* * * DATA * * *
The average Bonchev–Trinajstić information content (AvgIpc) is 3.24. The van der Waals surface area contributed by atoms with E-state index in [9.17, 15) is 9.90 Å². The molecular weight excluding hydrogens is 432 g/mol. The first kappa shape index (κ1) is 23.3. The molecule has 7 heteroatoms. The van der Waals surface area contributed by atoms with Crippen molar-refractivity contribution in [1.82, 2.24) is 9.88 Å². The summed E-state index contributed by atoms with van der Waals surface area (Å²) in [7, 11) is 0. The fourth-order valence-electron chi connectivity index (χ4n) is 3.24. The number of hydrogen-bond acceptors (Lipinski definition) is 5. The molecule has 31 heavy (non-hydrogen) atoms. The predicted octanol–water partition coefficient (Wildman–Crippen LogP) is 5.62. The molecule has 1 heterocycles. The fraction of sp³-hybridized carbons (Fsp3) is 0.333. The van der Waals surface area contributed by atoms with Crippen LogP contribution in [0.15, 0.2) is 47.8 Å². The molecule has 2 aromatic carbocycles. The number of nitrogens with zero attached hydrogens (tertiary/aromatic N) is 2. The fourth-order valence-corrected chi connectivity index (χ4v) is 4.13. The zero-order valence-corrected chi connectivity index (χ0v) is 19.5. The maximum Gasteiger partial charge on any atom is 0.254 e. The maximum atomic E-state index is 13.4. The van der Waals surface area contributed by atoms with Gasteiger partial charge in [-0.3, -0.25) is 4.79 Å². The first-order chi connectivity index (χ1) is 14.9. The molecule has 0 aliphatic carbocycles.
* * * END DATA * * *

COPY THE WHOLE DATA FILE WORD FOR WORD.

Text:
The average Bonchev–Trinajstić information content (AvgIpc) is 3.24. The van der Waals surface area contributed by atoms with E-state index in [9.17, 15) is 9.90 Å². The molecular weight excluding hydrogens is 432 g/mol. The first kappa shape index (κ1) is 23.3. The molecule has 7 heteroatoms. The van der Waals surface area contributed by atoms with Crippen molar-refractivity contribution in [1.82, 2.24) is 9.88 Å². The summed E-state index contributed by atoms with van der Waals surface area (Å²) in [7, 11) is 0. The fourth-order valence-electron chi connectivity index (χ4n) is 3.24. The number of hydrogen-bond acceptors (Lipinski definition) is 5. The molecule has 31 heavy (non-hydrogen) atoms. The predicted octanol–water partition coefficient (Wildman–Crippen LogP) is 5.62. The molecule has 1 heterocycles. The fraction of sp³-hybridized carbons (Fsp3) is 0.333. The van der Waals surface area contributed by atoms with Crippen LogP contribution in [0.15, 0.2) is 47.8 Å². The molecule has 2 aromatic carbocycles. The number of nitrogens with zero attached hydrogens (tertiary/aromatic N) is 2. The fourth-order valence-corrected chi connectivity index (χ4v) is 4.13. The zero-order valence-corrected chi connectivity index (χ0v) is 19.5. The maximum Gasteiger partial charge on any atom is 0.254 e. The maximum atomic E-state index is 13.4. The van der Waals surface area contributed by atoms with Gasteiger partial charge in [-0.3, -0.25) is 4.79 Å². The first-order chi connectivity index (χ1) is 14.9. The molecule has 0 aliphatic carbocycles.